Saturday, March 19, 2011;
Dear Dr. Gridlock:
Metro's efforts to improve safety and infrastructure are right, but Metro doesn't do nearly as well with communications and coordination for its customers.
At Eastern Market last Sunday, the messages about trains going downtown via the single track changed six times in less than 15 minutes. Then the Green Line connection from L'Enfant Plaza left just as passengers arrived, rather than waiting one minute to coordinate.
How hard is it to manage such systems? We always hear the operator say the train is holding for schedule adjustment. Is that just for Metro's convenience or can we customers benefit?
- Peter Levine, the District
Dave Kubicek, Metro's acting deputy general manager for operations, said Metrorail does try to coordinate the arrival times of trains at transfer stations, not only for the convenience of individual riders but also because a smooth transition limits crowding on the platforms.
Clearly this doesn't work as smoothly as anybody wants. Missing a connection during rush hour isn't so bad, when another train will be along in several minutes. But on weekends, the sight of those red lights receding down a tunnel tells a rider he's in for a wait of maybe 20 minutes.
Kubicek said coordinating trains is made more difficult by the intensive weekend maintenance program. Last weekend and again this weekend, work zones have been set up on every line but the Green Line, so train schedules are disrupted.
The work included a complete shutdown of the Orange Line between East Falls Church and West Falls Church. While the work zone is far to the west of downtown Washington, the effects of the disruption on train schedules can ripple back along the line.
Here's my hope: Metro's planning and operations staffers have shown over the past several years of the track work program that they learn from experience. They try to accomplish several fixes at once when they set up a work zone. And the shuttle buses that get riders around work zones operate more efficiently than they used to. Perhaps Metro also will be able to master the communication and coordination needed to avoid missed connections.HOV hours baffle driver
This letter follows up on our discussion about the use of Virginia's high-occupancy vehicle lanes.
Dear Dr. Gridlock:
I drive in on Interstate 66 until the Vienna Metro station where I try to find parking. If unable to do so, I continue on to the Falls Church station. I bought a Toyota Prius and got the clean fuel plates from the Virginia Department of Motor Vehicles, so I could use the HOV lane.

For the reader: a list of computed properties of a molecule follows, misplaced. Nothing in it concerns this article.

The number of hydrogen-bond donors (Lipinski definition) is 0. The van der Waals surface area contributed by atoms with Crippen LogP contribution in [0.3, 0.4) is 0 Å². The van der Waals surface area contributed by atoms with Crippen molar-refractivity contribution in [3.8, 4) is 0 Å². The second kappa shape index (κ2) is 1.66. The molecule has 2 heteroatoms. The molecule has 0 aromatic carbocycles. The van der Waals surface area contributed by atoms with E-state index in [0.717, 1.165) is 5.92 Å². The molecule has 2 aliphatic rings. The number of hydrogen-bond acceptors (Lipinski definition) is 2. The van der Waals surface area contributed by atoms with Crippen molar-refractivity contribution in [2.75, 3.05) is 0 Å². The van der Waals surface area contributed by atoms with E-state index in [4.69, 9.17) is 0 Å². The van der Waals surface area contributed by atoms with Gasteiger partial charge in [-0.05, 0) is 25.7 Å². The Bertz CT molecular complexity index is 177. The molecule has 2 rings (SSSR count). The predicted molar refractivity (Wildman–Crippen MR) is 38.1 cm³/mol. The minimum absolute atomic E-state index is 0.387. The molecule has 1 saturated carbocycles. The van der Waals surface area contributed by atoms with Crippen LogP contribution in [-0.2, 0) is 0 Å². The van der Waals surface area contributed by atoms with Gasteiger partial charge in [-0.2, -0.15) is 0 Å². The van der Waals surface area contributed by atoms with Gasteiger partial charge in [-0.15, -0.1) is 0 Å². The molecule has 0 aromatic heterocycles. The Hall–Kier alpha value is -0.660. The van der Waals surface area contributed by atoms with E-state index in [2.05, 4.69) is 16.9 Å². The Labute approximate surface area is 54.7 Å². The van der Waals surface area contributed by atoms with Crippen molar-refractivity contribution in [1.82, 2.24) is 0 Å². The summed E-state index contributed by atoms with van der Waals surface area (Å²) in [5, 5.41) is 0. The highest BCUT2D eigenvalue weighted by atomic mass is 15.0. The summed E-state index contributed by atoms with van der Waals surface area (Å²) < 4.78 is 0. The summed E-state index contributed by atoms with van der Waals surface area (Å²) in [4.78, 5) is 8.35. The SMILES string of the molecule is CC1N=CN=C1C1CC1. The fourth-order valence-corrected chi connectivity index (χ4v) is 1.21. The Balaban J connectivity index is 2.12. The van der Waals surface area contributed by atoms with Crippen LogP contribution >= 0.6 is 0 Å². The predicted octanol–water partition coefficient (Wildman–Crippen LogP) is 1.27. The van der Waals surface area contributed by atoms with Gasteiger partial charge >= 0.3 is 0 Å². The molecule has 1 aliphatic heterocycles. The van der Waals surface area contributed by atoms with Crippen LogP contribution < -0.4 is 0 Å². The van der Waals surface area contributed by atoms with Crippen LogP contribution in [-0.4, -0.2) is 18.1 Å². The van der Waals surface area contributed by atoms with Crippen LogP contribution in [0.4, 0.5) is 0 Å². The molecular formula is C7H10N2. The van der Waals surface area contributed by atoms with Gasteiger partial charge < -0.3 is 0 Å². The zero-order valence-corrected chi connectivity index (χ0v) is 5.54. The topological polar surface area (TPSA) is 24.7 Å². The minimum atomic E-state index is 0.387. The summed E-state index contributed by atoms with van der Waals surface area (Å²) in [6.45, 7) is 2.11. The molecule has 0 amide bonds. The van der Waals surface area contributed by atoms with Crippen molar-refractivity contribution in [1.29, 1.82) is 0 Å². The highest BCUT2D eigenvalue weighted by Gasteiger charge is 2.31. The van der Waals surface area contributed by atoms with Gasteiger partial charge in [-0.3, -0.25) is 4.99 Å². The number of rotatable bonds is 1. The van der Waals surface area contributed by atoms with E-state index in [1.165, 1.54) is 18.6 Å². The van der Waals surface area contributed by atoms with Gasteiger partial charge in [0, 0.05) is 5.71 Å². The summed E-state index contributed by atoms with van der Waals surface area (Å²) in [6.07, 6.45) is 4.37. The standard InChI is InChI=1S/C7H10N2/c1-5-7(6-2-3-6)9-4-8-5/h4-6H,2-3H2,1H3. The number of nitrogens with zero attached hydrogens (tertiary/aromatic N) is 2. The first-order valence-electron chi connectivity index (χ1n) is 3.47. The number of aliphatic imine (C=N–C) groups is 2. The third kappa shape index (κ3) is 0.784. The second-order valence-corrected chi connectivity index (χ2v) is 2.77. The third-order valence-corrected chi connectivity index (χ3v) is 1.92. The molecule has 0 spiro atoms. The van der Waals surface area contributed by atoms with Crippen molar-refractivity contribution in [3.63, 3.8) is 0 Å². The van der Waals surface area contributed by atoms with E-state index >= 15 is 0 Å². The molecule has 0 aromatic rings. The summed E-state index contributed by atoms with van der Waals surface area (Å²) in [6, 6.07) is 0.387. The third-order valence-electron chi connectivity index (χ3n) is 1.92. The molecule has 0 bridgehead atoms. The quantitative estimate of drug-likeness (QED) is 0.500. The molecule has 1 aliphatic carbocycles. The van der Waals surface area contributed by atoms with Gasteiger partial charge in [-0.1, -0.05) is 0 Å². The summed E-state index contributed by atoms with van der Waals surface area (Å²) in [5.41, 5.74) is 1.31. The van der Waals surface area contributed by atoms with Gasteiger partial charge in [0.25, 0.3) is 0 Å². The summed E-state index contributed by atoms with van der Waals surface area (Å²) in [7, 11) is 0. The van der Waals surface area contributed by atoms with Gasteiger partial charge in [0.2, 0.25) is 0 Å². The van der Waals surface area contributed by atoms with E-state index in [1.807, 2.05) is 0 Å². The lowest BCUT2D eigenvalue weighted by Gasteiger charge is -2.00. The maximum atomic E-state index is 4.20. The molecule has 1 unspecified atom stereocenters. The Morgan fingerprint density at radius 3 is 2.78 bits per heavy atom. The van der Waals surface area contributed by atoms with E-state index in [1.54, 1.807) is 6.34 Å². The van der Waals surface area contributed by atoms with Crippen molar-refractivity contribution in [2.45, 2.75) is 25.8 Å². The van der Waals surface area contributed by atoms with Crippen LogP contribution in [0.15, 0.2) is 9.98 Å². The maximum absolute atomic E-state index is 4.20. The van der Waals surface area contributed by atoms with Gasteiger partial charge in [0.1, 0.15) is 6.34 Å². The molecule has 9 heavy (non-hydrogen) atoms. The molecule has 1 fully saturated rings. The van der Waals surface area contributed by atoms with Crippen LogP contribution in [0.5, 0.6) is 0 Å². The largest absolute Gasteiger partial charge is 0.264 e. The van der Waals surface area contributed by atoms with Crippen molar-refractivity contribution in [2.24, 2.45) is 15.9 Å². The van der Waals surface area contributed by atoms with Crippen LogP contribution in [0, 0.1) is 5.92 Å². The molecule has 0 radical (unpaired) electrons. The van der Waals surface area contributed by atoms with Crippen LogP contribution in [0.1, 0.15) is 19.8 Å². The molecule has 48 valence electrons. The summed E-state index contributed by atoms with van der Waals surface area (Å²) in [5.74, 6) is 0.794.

I do find it almost as crowded as the regular lanes. The exception is the long stretch from Gainesville past the Manassas exit to Centreville. The HOV lane really helps in the morning, there. After the Exit 53 for Route 28 north, all lanes run faster and often the HOV lanes are the most crowded for several miles.
A puzzling aspect of the Interstate 66 corridor is the HOV lanes with different hours inside and outside the Beltway. It makes sense for the HOV restriction going west in the evening to end at 6:30 p.m. inside the Beltway but stay in place until 7 p.m. outside, since that's the direction the cars are flowing.
But during the morning commute, all of I-66 west of the Beltway has the HOV lane run until 9:30 a.m., yet inside the Beltway, the HOV restriction ends at 9 a.m. So for a half-hour every day, a whole string of HOV drivers crosses the Beltway and hits a jam of non-restricted vehicles.
- Carl Toepel, Prince William County
I-66 commuters have plenty of reason to gripe as they approach the Beltway in the morning and encounter some of the worst congestion in the region. The conflicting HOV hours are just one example of conditions worth reviewing.
Joan Morris, spokeswoman for the Virginia Department of Transportation, said the eastbound hours certainly can be looked at during the state's study of I-66 inside the Beltway, scheduled to begin in June. As part of the study, Morris said, VDOT will examine the HOV times and occupancy requirements.
Virginia needs to break that I-66 bottleneck. Back when the far left eastbound lane became HOV outside the Beltway, in the early 1990s, Morris said, VDOT decided to open the shoulder to traffic so other drivers wouldn't lose a lane. But that old solution has been overwhelmed by a Niagara-like flow of traffic.
The reconstruction of the I-66 interchange for the Beltway's high-occupancy toll lanes may well be part of the answer, but just part. There's got to be a bigger solution encompassing the entire I-66 corridor.
Dr. Gridlock also appears Thursday in Local Living. Comments and questions are welcome and may be used in a column, along with the writer's name and home community. Write Dr. Gridlock at The Washington Post, 1150 15th St. NW, Washington, D.C. 20071 or e-mail email@example.com.